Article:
Don’t throw away that left over pumpkin pie or pie filling.
Freeze Dry it!
I know it’s the middle of summer and most of you are not thinking about left over pumpkin in any form or fashion. However, you might think of or already have cleaned out your pantry or freezer. If you’re like me, you’ll find leftover stuff from time gone by.
That’s what happened to me. Since we bought our freeze dryer, I’ve been trying to keep it running as much as possible. I am in the experimental and is this machine really worth it stage. Plus, how can I incorporate freeze dried food into my daily life to make my life easier, healthier, and save on food money?
Purpose: Why freeze dry pumpkin pie filling?
My first purpose was to help clean out the freezer. My second purpose was to experiment with the freeze dryer and figure out what we could freeze dry successfully. Successfully meaning being able to have a good outcome from the food and liking it either reconstituted or freeze-dried.
Last Thanksgiving, I’d made too many pies and had too much left over pumpkin pie filing. The extra pumpkin pie filling I poured into aluminum pie tins cooked, cooled, put into airtight bags, and froze. I did the same with the pies, but they had a crust.
On a quick side note, after learning about the detriment of aluminum, I won’t be freezing or cooking anything in it anymore. But that is a different conversation for a later time.
Between November 2022 and today, we tried a few of those pies and filling. Some we ate thawed, others we tried heated. And we didn’t like any of them. So pies and filling sat in the freezer, for I didn’t want them to go to waste.
The Process of freeze drying cooked pumpkin pie filling.
I started with the cooked and frozen pie filling first. When I get around to freeze drying pies with crust, I’ll let everyone know how that worked out as well.
I started my freeze drying machine according to the manufacturer’s directions for freeze drying frozen foods. I’ve learned it takes the machine about 45 minutes to go from room temperature to ready for the trays with frozen food on it.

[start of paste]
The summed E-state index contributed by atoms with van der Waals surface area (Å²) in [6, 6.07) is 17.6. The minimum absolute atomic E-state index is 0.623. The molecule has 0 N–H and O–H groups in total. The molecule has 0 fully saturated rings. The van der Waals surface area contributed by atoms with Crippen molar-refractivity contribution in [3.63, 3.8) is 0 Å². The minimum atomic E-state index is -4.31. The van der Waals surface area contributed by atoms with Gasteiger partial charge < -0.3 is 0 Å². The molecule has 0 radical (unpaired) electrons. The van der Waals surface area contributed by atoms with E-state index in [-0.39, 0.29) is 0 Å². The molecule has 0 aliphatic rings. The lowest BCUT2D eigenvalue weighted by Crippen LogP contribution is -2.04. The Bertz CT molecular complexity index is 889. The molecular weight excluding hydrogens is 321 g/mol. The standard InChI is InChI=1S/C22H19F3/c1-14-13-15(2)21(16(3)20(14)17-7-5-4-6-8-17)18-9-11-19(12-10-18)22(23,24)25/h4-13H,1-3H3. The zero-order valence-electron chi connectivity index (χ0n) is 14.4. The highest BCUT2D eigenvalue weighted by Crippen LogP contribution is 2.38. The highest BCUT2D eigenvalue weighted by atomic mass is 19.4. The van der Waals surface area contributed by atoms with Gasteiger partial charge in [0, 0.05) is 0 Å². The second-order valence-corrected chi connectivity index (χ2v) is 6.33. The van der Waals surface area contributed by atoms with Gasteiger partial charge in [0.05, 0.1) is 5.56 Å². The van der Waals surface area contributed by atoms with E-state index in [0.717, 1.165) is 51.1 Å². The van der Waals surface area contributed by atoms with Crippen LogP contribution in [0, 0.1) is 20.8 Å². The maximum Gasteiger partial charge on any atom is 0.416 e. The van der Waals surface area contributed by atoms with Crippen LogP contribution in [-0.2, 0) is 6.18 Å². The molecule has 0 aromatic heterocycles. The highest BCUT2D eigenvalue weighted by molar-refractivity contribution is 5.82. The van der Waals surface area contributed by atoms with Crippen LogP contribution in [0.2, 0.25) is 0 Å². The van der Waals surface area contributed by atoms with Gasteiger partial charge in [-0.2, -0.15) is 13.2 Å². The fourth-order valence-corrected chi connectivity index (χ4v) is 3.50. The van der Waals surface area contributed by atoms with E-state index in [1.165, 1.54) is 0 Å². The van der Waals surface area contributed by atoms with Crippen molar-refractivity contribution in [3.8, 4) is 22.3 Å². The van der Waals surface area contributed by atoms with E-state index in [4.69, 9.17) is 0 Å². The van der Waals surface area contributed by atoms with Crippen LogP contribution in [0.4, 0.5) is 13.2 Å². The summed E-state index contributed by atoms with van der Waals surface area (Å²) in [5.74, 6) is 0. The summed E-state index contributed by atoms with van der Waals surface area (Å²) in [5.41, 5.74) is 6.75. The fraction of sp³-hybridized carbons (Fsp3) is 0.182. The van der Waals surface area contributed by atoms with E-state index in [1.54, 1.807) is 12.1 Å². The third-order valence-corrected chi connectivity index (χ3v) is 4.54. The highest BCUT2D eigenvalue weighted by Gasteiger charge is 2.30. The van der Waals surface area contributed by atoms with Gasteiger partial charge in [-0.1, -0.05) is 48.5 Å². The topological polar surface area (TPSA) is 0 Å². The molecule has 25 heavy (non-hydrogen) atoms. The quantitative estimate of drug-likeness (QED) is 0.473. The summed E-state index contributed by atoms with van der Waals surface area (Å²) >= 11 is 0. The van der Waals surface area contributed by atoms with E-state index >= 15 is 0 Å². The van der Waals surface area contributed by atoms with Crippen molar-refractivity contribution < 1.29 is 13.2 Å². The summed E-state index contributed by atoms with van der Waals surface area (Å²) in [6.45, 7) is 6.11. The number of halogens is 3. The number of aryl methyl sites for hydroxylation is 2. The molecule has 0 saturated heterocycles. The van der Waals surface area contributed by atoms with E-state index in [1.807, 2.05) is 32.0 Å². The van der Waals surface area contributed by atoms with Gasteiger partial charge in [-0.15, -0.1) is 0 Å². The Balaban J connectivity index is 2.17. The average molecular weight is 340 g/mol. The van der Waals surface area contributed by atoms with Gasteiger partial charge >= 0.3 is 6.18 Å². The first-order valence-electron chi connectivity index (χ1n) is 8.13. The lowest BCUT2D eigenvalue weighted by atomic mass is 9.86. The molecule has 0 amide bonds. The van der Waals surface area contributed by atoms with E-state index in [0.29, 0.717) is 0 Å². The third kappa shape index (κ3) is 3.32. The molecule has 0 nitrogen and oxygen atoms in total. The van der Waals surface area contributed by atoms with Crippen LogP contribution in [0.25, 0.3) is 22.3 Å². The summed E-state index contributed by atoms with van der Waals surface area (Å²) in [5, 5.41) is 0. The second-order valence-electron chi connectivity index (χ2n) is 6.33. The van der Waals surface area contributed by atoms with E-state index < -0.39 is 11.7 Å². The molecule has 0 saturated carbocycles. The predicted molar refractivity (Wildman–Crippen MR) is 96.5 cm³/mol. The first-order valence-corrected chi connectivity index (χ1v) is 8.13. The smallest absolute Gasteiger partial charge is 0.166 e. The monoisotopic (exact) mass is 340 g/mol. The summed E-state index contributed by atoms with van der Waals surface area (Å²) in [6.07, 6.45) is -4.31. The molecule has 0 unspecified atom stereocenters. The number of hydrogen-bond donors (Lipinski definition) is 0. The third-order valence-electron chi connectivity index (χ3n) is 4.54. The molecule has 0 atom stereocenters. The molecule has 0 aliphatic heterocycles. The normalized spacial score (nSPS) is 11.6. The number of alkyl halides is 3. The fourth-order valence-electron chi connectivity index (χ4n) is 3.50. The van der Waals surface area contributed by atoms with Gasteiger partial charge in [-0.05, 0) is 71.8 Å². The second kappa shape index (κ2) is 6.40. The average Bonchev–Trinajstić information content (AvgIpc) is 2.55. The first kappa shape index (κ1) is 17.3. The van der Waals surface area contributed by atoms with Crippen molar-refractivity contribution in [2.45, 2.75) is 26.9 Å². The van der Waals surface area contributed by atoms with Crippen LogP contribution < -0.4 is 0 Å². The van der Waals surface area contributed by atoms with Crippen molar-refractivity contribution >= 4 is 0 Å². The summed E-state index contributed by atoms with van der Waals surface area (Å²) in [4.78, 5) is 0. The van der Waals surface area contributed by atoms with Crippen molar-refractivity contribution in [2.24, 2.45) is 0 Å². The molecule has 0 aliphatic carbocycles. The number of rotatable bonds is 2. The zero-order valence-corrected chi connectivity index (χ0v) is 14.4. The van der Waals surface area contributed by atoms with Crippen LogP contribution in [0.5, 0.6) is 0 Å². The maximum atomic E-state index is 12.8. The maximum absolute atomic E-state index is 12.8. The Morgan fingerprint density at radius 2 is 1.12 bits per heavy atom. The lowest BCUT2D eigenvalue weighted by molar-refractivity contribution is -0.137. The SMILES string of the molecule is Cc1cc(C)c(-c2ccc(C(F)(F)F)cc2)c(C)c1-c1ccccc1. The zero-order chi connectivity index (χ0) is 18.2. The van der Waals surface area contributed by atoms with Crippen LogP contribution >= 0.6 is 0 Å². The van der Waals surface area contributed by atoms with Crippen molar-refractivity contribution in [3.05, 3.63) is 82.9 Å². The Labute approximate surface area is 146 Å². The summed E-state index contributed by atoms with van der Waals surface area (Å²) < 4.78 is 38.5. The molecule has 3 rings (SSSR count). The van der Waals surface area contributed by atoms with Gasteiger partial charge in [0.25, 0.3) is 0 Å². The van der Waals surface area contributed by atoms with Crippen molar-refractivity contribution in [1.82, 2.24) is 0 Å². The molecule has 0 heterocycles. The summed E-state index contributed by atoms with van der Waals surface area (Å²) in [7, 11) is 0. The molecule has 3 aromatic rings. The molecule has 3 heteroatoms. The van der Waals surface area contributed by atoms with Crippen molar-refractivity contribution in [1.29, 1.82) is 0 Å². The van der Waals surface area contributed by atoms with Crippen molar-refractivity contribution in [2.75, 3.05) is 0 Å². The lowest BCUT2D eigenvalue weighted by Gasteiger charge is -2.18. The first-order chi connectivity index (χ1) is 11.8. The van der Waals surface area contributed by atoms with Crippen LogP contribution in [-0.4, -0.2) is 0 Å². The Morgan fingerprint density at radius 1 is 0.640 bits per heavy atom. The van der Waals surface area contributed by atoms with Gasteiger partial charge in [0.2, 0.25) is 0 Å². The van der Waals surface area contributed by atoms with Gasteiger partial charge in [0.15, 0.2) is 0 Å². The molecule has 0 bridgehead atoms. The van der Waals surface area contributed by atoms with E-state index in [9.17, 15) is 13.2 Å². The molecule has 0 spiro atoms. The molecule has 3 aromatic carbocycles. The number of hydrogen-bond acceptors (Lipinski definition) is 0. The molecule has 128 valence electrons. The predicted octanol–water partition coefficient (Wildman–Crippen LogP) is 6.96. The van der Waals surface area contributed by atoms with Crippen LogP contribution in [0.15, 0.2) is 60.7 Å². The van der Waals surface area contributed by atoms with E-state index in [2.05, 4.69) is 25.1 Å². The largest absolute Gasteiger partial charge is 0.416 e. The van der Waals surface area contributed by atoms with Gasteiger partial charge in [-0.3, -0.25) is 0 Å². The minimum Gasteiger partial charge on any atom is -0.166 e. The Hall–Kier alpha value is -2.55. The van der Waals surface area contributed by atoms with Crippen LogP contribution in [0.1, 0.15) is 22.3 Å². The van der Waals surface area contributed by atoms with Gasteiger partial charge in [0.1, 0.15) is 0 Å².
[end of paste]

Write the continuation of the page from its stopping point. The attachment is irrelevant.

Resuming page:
Setting the freeze drying trays up.
- Flip the pie tins face down on a cold metal cookie sheet. (You can use a cutting board as well. However, I found the pumpkin defrosted quickly, making it difficult to slice.
- Take off the tin so it’s just the cooked and frozen pumpkin pie filling.
- Using a butcher knife, slice the molded filling about 1/2 an inch thick.
- Cut the slices into bite-size pieces and place on the freeze drying tray. (As I finished each tray, I put the tray back into the freezer.
- As long as the pieces don’t touch each other, you’re good.
- I ended up fitting four nine-inch pies on my 4 trays.
Once the freeze dryer was ready, I slid the trays in and followed the directions on the screen.
How did the freeze-dried pumpkin pie filling work out?
Prep time: 20 minutes. This included cutting, filling the trays and putting them back into the freezer.
Freeze drying time: 16 hours and 8 minutes from the time I put the trays in to pulling them out done. I didn’t have to extend the time.
Storing: About 10 minutes. I filled four quarts and sealed them with a canning jar sealer. I didn’t put any air absorbers in them because I knew we would eat them within the month.
Freeze-dried: Amazing. The finished treats were pop in your mouth delicious. They were very light and crunchy. And the taste was amazing! It tasted like fresh pumpkin pie.
Reconstituted: We didn’t reconstitute the freeze-dried pumpkin pie filling. We didn’t like the pies unfrozen, so I figured we wouldn’t like it reconstituted either.
The frozen pumpkin pie filling was worth freeze drying. It tasted great! The pumpkin didn’t go to waste, and I had cleaned part of my freezer out.
The biggest proof of success was that kids and grandkids alike from 7 years old to 30 all loved it. One person, before they tasted it, said they didn’t like pumpkin pie. Yet they had a few pieces after the first taste.
What would I do differently next time?
Next time I make pumpkin pie I will purposely make extra filling. I will cook it on cookie trays, making it easier to cut up. Then freeze the pumpkin in the trays. Once frozen, I’ll cut it into both large and small pieces to see which works best. Once I have enough food for a full freeze dryer load, I will freeze dry them.
Storage will be more mindful. I’ll store some in canning jars with and without oxygen absorbers. And the rest in mylar bags with oxygen absorbers for longer storage time.
How can you enjoy this if you don’t bake pies?
If you have a friend who does bake, ask them to bake you some pumpkin pie filling on a tray or an extra pie. Bribe them with some finished treats. Buy a pumpkin pie or more from your favorite bakery or farmers’ market and freeze dry it.
Remember, you don’t have to be perfect in becoming more food self sufficient. You just have to try new things. Enjoy!